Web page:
WASHINGTON — The Redskins’ name has suddenly become intertwined with the Confederate flag, as an appellate hearing on the team’s cancelled federal trademark protections intersected in the last week with a Supreme Court decision in Texas, and with South Carolina’s decision to remove the flag from Capitol grounds in light of an attack that killed nine people in a historic black church in Charleston.
Last week, the U.S. Supreme Court ruled Texas government did not overstep the First Amendment in denying the Sons of Confederate Veterans’ request for specialty license plates bearing the Confederate flag.
An important caveat in the ruling, the justices determined Texas allowing such license plates would constitute “government speech,” or, essentially, the government would be condoning the Confederate flag.
This week, lawyers for the Redskins began their judicial effort to reverse the U.S. Trademark Trial and Appeal Board’s June 2014 ruling to cancel the team’s six trademark protections on grounds of the name ‘Redskins’ being “disparaging” to Native Americans.
In Tuesday’s appellate hearing for “Blackhorse v. Pro Football, Inc.,” Judge Gerald Bruce Lee asked both parties to address whether the Supreme Court’s licence plate ruling applies to the Redskins’ “free speech” argument.
Redskins lead attorney Robert Raskopf argued the license plate ruling does not apply to the Redskins, according to The Washington Post, reportedly saying the trademark registrations are more closely associated with the brand-holder, rather than the government.
From The Post, via Ian Shapira:
[Raskopf] said that when people think of Coca-Cola’s trademark, they don’t think about the government’s role, they think of the soda manufacturer.
“A Coke can,” Raskopf said, “is not a license plate.”
“This is pure private speech,” he argued.
On Wednesday, Keith Olbermann tied these all together on his eponymous ESPN television show, in yet another call to action for the NFL to be rid of the name ‘Redskins’ once and for all.
“In one week since the unspeakable happened in Charleston, South Carolina, under the most tragic of circumstances, we finally have driven home — to most of us — how dangerous, and how evil, mere symbols can be,” he said.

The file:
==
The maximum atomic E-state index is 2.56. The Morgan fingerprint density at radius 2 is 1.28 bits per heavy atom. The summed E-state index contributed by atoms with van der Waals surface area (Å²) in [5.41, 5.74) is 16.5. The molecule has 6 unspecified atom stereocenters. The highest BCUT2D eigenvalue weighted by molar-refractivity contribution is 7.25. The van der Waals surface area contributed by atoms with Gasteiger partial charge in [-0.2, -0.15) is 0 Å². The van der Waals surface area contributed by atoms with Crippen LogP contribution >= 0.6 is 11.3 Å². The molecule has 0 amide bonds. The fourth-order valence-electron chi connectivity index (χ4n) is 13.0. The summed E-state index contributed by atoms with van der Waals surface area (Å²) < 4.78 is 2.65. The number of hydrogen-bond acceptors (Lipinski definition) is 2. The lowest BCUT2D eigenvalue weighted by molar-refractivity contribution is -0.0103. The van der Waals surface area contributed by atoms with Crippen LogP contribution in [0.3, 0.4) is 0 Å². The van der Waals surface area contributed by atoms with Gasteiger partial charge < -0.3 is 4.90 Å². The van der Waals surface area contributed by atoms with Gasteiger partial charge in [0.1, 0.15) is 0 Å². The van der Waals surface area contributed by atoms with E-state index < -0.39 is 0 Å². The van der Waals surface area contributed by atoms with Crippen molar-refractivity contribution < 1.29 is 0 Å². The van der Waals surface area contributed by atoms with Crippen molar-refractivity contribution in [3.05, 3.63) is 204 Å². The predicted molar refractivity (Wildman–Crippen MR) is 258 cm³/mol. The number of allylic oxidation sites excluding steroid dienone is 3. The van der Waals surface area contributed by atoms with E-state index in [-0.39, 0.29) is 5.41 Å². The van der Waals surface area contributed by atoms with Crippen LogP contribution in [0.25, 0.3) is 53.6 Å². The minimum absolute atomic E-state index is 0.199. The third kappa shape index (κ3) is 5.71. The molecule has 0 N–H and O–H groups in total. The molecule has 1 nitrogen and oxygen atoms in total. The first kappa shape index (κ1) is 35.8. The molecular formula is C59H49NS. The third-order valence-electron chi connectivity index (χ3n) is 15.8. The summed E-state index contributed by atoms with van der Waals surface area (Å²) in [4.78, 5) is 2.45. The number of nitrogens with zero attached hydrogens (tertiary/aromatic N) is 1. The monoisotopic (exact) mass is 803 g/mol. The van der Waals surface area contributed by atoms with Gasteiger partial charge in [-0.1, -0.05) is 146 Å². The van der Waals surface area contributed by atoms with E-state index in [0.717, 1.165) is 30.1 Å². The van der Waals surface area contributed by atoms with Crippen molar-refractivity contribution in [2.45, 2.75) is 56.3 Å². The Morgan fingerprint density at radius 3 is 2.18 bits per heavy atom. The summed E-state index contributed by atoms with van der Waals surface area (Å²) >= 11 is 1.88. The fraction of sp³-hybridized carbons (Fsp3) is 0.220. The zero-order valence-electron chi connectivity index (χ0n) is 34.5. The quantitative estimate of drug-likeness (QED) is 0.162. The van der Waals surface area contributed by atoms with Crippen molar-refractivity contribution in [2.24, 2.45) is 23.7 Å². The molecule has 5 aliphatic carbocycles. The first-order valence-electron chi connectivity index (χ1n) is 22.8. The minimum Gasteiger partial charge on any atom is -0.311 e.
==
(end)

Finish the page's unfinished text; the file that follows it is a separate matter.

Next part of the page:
“The state of South Carolina, the first state to secede from this nation in 1861, the first state to attack a U.S. military base, the first state to kill active United States military personnel on American soil — even the state of South Carolina has realized how a mere flag, a simple pattern on cloth, can not only be offensive, but can activate and enable evil and even murder.”
Pointing to the Confederate flag being admonished by NASCAR, and its removal from South Carolina’s Capitol grounds, as well as from Warner Bros.-owned “Dukes of Hazzard” toy cars, Olbermann noted, “All of this happening while the name, quote, ‘Redskins,’ unquote, is effectively on trial in Virginia.
“All of this happening while we see that a symbol like a flag can not only invoke and encourage racism and violence, and madness, and murder and treason, but that it can do something even worse: it can represent evil, and represent genocide, and the persecution and mockery of a group of people because of the color of their skin. And if a flag can do that, a football team name — beamed into our homes every day, our headphones, our minds every day — it can represent the same kind of evil, the same kind of genocide, the same kind of persecution and mockery of a group of people because of the color of their skin.”
Olbermann, in his diatribe, observed how Raskopf had neglected in his argument to the U.S. District Court to defend the team’s name against claims it is offensive, instead electing to defend it on grounds of free speech.
“There is a good reason that Dan Snyder’s lawyer did not tell the judge that the name, quote, ‘Redskins,’ unquote, isn’t offensive,” Olbermann said.
“That’s because it is. And he knows it.”